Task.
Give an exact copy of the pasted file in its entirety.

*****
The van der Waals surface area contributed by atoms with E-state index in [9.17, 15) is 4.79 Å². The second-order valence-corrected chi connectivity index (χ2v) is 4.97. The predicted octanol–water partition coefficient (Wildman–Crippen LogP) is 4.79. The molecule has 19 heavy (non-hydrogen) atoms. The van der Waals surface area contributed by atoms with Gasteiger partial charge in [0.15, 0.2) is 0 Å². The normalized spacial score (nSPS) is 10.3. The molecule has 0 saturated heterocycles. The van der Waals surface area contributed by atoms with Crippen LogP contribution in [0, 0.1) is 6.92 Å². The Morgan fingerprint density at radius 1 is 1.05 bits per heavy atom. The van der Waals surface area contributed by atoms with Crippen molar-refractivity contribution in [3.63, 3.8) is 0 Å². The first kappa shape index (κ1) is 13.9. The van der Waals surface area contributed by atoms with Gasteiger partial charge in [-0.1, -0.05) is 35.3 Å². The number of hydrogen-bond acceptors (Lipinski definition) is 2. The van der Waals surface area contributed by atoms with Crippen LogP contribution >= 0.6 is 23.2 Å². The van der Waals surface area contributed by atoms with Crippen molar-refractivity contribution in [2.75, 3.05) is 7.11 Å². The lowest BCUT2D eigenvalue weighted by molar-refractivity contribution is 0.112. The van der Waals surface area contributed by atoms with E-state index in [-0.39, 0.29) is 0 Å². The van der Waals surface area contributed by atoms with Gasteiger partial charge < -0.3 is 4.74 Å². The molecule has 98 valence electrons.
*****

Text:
The van der Waals surface area contributed by atoms with E-state index in [9.17, 15) is 4.79 Å². The second-order valence-corrected chi connectivity index (χ2v) is 4.97. The predicted octanol–water partition coefficient (Wildman–Crippen LogP) is 4.79. The molecule has 19 heavy (non-hydrogen) atoms. The van der Waals surface area contributed by atoms with Gasteiger partial charge in [0.15, 0.2) is 0 Å². The normalized spacial score (nSPS) is 10.3. The molecule has 0 saturated heterocycles. The van der Waals surface area contributed by atoms with Crippen LogP contribution in [0, 0.1) is 6.92 Å². The Morgan fingerprint density at radius 1 is 1.05 bits per heavy atom. The van der Waals surface area contributed by atoms with Crippen molar-refractivity contribution in [3.63, 3.8) is 0 Å². The first kappa shape index (κ1) is 13.9. The van der Waals surface area contributed by atoms with Gasteiger partial charge in [-0.1, -0.05) is 35.3 Å². The number of hydrogen-bond acceptors (Lipinski definition) is 2. The van der Waals surface area contributed by atoms with Crippen LogP contribution >= 0.6 is 23.2 Å². The van der Waals surface area contributed by atoms with Crippen molar-refractivity contribution in [2.75, 3.05) is 7.11 Å². The lowest BCUT2D eigenvalue weighted by molar-refractivity contribution is 0.112. The van der Waals surface area contributed by atoms with E-state index in [-0.39, 0.29) is 0 Å². The van der Waals surface area contributed by atoms with Gasteiger partial charge < -0.3 is 4.74 Å². The molecule has 98 valence electrons.